What is GMP?
GMP stands for Good Manufacturing Practices. While the name might evoke industrial settings like factories, GMP affects industries like food production, pharmaceutical companies, and medical devices and supplies. In addition to manufacturers, they also concern processors and packagers. The FDA checks companies from relevant industries to make sure they’re GMP compliant.
Essentially, GMP is a set of flexible regulations designed to maintain the quality of manufactured goods. They ensure goods must adhere to strict quality testing requirements that range from the raw ingredients being used to which laboratories can conduct quality control tests. Because each manufacturing process can vary wildly from one product to the next, the requirements are somewhat open to interpretation to ensure no manufacturer is held back.
Sometimes, cGMP is substituted for GMP. The “c” stands for “current”. It’s just a reminder for manufacturers to keep their technology up to date.
EU GMP, as the name indicates, refers to GMP regulations in the EU. While in the USA the FDA uses representative batches to evaluate both the product and the regulations, the EU gets its data from inspections. There are various other differences, mainly due to different laws and regulations at local levels. Despite the variance, adherence to GMP regulations ensure that goods can be exported and imported from different countries and can improve cooperation between manufacturers.
Why is GMP important?
It is paramount to ensure that drugs are effective and not dangerous for patients. It’s a matter of safety and trust. Consistency and waste reduction of are achievable by maintaining good standards across the manufacturing process t. For example, in a company that manufactures drugs and medicines, poor manufacturing practices can be costly and dangerous for patients.
GMP can help promote cooperation across states and other countries, since each manufacturer must adhere to specific standards. This in turn promotes innovation and competition.
These procedures can also help maintain traceability and help reduce the threat of contaminated products. In addition, hygiene, product purity and technological innovation are all mandated by GMP, so manufacturers must keep their processes clean and safe, and they’re driven to continually update and innovate their processes to streamline manufacturing and reduce costs.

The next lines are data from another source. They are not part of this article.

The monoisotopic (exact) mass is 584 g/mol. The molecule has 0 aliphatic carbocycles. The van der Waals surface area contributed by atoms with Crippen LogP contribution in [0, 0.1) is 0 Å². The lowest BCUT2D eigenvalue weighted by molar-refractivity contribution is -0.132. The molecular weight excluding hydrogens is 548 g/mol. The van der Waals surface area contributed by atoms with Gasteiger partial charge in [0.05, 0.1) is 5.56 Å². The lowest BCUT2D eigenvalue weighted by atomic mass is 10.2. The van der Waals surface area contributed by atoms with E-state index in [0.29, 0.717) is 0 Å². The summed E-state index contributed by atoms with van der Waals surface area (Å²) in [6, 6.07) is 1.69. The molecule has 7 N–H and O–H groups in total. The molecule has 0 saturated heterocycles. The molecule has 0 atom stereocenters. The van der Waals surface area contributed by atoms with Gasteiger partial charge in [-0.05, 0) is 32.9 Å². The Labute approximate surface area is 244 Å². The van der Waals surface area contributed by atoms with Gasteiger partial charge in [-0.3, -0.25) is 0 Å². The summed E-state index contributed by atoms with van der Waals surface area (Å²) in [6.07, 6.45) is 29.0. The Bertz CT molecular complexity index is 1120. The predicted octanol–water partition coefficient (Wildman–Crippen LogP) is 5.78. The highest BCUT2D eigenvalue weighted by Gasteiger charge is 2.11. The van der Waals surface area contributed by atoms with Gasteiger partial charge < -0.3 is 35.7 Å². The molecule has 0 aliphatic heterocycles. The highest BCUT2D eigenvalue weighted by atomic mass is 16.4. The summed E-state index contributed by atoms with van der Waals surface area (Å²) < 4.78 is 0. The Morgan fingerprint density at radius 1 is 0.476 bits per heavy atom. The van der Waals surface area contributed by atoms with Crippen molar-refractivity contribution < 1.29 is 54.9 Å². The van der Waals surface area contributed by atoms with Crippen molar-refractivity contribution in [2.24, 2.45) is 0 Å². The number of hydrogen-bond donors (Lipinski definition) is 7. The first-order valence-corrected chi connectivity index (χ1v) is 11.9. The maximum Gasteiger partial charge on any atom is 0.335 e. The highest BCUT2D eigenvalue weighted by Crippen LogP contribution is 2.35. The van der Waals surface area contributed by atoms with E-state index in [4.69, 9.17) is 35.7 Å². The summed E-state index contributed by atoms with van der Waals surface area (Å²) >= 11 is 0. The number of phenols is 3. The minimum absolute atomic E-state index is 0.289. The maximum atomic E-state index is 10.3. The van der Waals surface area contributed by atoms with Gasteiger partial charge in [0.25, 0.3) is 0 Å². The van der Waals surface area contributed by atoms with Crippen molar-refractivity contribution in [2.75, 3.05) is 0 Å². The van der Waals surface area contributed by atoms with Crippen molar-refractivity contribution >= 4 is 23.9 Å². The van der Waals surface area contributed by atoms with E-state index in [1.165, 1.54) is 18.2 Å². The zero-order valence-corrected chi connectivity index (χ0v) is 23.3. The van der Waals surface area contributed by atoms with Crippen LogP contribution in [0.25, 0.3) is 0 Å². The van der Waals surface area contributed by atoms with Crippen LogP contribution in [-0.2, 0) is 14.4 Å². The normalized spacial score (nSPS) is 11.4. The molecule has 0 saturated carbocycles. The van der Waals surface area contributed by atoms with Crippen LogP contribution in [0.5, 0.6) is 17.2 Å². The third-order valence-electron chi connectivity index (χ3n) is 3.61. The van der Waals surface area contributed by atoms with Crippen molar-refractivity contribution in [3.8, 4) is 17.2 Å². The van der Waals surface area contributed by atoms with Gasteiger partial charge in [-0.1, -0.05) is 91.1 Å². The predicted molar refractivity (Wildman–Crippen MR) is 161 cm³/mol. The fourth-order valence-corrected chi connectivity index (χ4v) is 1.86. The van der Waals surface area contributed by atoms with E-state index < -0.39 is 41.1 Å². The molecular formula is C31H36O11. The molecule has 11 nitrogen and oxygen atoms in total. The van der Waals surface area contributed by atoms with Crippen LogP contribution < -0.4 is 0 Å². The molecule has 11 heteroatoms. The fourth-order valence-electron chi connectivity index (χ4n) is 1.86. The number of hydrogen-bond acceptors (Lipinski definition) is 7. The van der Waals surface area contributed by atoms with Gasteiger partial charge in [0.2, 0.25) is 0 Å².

Overall, GMP protects consumers and ensures the credibility and reliability of manufacturers, as well as sets standards for high quality products. These quality standards in turn help ensure that products made and sold are not contaminated, and that they’re reliable, safe and effective.
What’s the difference between GMP and GLP?
While they’re both quality assurance systems at their core, there are some key differences. GLP regulations are designed to ensure traceability of lab records to evaluate laboratories and make sure studies are conducted properly to ensure the integrity of the results. GMP regulations set quality control and quality assurance processes to uphold high manufacturing standards.
How do GMP affect weighing instruments?
Much like GLP, GMP sets some standards for the weighing equipment used in manufacturing and testing processed. As always, documentation is key. The scale or balance must have traceable measurements to ensure that the operator, the time, the date and all the calibration data are all verifiable. In addition, the accuracy, sensitivity, specificity and reproducibility of the weighing instrument must be recorded for evaluation.
Balances and scales used in areas under GMP regulations must conform to norms specific to their industries. For example, a commercial scale must be trade-approved under GMP regulations. They must feature a specific degree of accuracy and readability, and be under a certain threshold for Maximal Permissible Errors (MPE). There must be clearly defined routine maintenance and testing protocols in place to keep the instrument in optimal operation. Essentially, in order to ensure the quality of goods manufactured with GMP regulations, the instruments used during the process must prove their own quality.
Adam balances and scales promote traceability and feature printouts that include the time, the date and other logged information necessary to determine the instrument’s suitability and the reliability of the measurements obtained during measurements. Don’t hesitate to contact us; we’ll be glad to help you find the right balance for your needs.